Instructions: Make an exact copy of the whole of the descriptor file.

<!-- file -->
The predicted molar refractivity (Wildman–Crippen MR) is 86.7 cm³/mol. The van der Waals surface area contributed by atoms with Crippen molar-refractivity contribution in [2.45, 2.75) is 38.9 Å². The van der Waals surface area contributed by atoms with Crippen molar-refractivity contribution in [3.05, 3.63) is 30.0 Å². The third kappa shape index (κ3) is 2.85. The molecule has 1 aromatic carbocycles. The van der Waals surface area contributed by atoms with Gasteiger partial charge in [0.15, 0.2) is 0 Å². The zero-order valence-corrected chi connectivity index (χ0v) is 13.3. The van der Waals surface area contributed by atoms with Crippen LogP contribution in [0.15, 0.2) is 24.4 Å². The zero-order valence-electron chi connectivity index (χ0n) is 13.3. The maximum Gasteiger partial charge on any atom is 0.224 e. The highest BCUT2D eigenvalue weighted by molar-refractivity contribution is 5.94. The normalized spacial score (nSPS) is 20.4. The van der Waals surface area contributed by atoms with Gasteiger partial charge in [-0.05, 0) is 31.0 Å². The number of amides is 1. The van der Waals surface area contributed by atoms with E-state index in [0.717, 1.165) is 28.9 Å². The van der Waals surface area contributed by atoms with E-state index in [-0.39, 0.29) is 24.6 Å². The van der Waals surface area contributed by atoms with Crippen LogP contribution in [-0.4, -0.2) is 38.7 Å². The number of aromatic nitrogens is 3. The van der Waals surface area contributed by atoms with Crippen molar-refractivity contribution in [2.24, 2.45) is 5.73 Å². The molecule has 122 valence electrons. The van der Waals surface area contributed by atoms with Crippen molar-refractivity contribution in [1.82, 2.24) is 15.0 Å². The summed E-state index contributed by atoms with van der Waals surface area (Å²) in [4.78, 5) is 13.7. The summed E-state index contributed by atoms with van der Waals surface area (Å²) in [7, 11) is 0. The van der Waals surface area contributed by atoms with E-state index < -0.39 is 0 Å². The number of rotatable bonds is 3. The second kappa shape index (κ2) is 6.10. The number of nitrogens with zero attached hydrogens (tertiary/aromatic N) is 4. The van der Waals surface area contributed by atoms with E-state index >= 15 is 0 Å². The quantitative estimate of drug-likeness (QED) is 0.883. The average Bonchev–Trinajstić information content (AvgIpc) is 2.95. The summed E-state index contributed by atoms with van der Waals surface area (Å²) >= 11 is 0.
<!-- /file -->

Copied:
The predicted molar refractivity (Wildman–Crippen MR) is 86.7 cm³/mol. The van der Waals surface area contributed by atoms with Crippen molar-refractivity contribution in [2.45, 2.75) is 38.9 Å². The van der Waals surface area contributed by atoms with Crippen molar-refractivity contribution in [3.05, 3.63) is 30.0 Å². The third kappa shape index (κ3) is 2.85. The molecule has 1 aromatic carbocycles. The van der Waals surface area contributed by atoms with Gasteiger partial charge in [0.15, 0.2) is 0 Å². The zero-order valence-corrected chi connectivity index (χ0v) is 13.3. The van der Waals surface area contributed by atoms with Crippen LogP contribution in [0.15, 0.2) is 24.4 Å². The zero-order valence-electron chi connectivity index (χ0n) is 13.3. The maximum Gasteiger partial charge on any atom is 0.224 e. The highest BCUT2D eigenvalue weighted by molar-refractivity contribution is 5.94. The normalized spacial score (nSPS) is 20.4. The van der Waals surface area contributed by atoms with Gasteiger partial charge in [-0.05, 0) is 31.0 Å². The number of amides is 1. The van der Waals surface area contributed by atoms with E-state index in [0.717, 1.165) is 28.9 Å². The van der Waals surface area contributed by atoms with E-state index in [-0.39, 0.29) is 24.6 Å². The van der Waals surface area contributed by atoms with Crippen LogP contribution in [-0.4, -0.2) is 38.7 Å². The number of aromatic nitrogens is 3. The van der Waals surface area contributed by atoms with Crippen molar-refractivity contribution in [2.24, 2.45) is 5.73 Å². The molecule has 122 valence electrons. The van der Waals surface area contributed by atoms with Crippen molar-refractivity contribution in [1.82, 2.24) is 15.0 Å². The summed E-state index contributed by atoms with van der Waals surface area (Å²) in [4.78, 5) is 13.7. The summed E-state index contributed by atoms with van der Waals surface area (Å²) in [7, 11) is 0. The van der Waals surface area contributed by atoms with E-state index < -0.39 is 0 Å². The number of rotatable bonds is 3. The second kappa shape index (κ2) is 6.10. The number of nitrogens with zero attached hydrogens (tertiary/aromatic N) is 4. The van der Waals surface area contributed by atoms with E-state index >= 15 is 0 Å². The quantitative estimate of drug-likeness (QED) is 0.883. The average Bonchev–Trinajstić information content (AvgIpc) is 2.95. The summed E-state index contributed by atoms with van der Waals surface area (Å²) >= 11 is 0.